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A colonoscopy itself usually takes about 30 minutes, but may take longer if a polyp is found and removed. Before the colonoscopy begins, you will be given a sedating medicine (usually through your vein) to make you feel comfortable and sleepy during the procedure. You will probably be awake, but you may not be aware of what is going on and may not remember the procedure afterward. Most people will be fully awake by the time they get home from the test.
During the procedure, you will be asked to lie on your side with your knees flexed and a drape will cover you. Your blood pressure, heart rate, and breathing rate will be monitored during and after the test.
Your doctor should do a digital rectal exam (inserting a gloved, lubricated finger into the rectum), before inserting the colonoscope. The colonoscope is lubricated so it can be easily inserted into the rectum. Once in the rectum, the colonoscope is passed all the way to the beginning of the colon, called the cecum. You may feel an urge to have a bowel movement when the colonoscope is inserted or pushed further up the colon. To ease any discomfort it may help to breathe deeply and slowly through your mouth. The colonoscope will deliver air into the colon so that it is easier for the doctor to see the lining of the colon and use the instruments to perform the test. Suction will be used to remove any blood or liquid stools.
The doctor will look at the inner walls of the colon as he or she slowly withdraws the colonoscope. If a small polyp is found, the doctor may remove it. Some small polyps may eventually become cancerous. For this reason, they are usually removed. This is usually done by passing a wire loop through the colonoscope to cut the polyp from the wall of the colon with an electrical current. The polyp can then be sent to a lab to be checked under a microscope to see if it has any areas that have changed into cancer.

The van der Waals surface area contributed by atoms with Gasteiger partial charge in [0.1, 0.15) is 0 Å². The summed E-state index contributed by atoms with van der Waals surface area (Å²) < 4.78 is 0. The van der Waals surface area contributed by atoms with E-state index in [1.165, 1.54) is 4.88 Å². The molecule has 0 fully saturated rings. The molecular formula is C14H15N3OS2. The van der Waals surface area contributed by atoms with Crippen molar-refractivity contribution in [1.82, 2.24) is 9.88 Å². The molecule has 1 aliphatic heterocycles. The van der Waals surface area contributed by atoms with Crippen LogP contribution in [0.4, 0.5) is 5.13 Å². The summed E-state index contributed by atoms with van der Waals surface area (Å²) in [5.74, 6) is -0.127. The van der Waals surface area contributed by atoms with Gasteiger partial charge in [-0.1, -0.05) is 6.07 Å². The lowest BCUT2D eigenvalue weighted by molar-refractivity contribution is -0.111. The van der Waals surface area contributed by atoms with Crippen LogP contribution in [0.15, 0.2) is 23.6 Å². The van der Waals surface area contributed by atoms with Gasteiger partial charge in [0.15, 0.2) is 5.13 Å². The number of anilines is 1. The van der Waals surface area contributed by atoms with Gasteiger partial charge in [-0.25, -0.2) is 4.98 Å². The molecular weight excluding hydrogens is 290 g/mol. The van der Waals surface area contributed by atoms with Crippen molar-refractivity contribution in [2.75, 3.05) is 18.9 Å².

If your doctor sees a larger polyp or tumor or anything else abnormal, a biopsy may be done. For this procedure, a small piece of tissue is taken out through the colonoscope. The tissue is looked at under a microscope to determine if it is a cancer, a benign (non-cancerous) growth, or a result of inflammation.
On the day of your colonoscopy, you cannot eat or drink anything after midnight. Before the procedure begins, an intravenous line will be administered to sedate you completely so you won’t feel anything.
While you are asleep, the physician will insert a colonoscope (similar to a long telescope) through the rectum. Your physician will advance the colonoscope through the anal canal to the end of the large intestine, called the cecum. Once the colonoscope reaches the cecum, the physician slowly withdraws the colonoscope inspecting all areas of the colon. At this time, if any polyps are detected, they can be removed or if there are any abnormal findings, biopsies may be obtained. Ideally, the withdrawal time of the colonoscope from the cecum should not be faster than 8 minutes. On average, a colonoscopy lasts from 15-30 minutes.
Once you are awake, it is not unusual to feel somewhat gassy or bloated or experience abdominal cramping because of the air that’s inserted during your procedure. Your recovery time can vary from 30-90 minutes depending on which medications were administered during the procedure, and because you were sedated, you should not drive after the procedure or plan to go back to work until the following day.
A colonoscopy is used to detect cancer or precancerous polyps in the colon and diagnose other gastrointestinal issues. During the procedure, you will be sedated and the gastroenterologist will insert a colonoscope through the rectum. The doctor uses the colonoscope to view the upper and lower colon. If the colonoscope reveals any suspect tissue, it can be removed and biopsied. Your physician can also remove precancerous polyps; this will decrease your risk of developing full-blown colorectal cancer. The procedure itself usually takes less than an hour. Because you are sedated, you won’t likely feel anything during the procedure.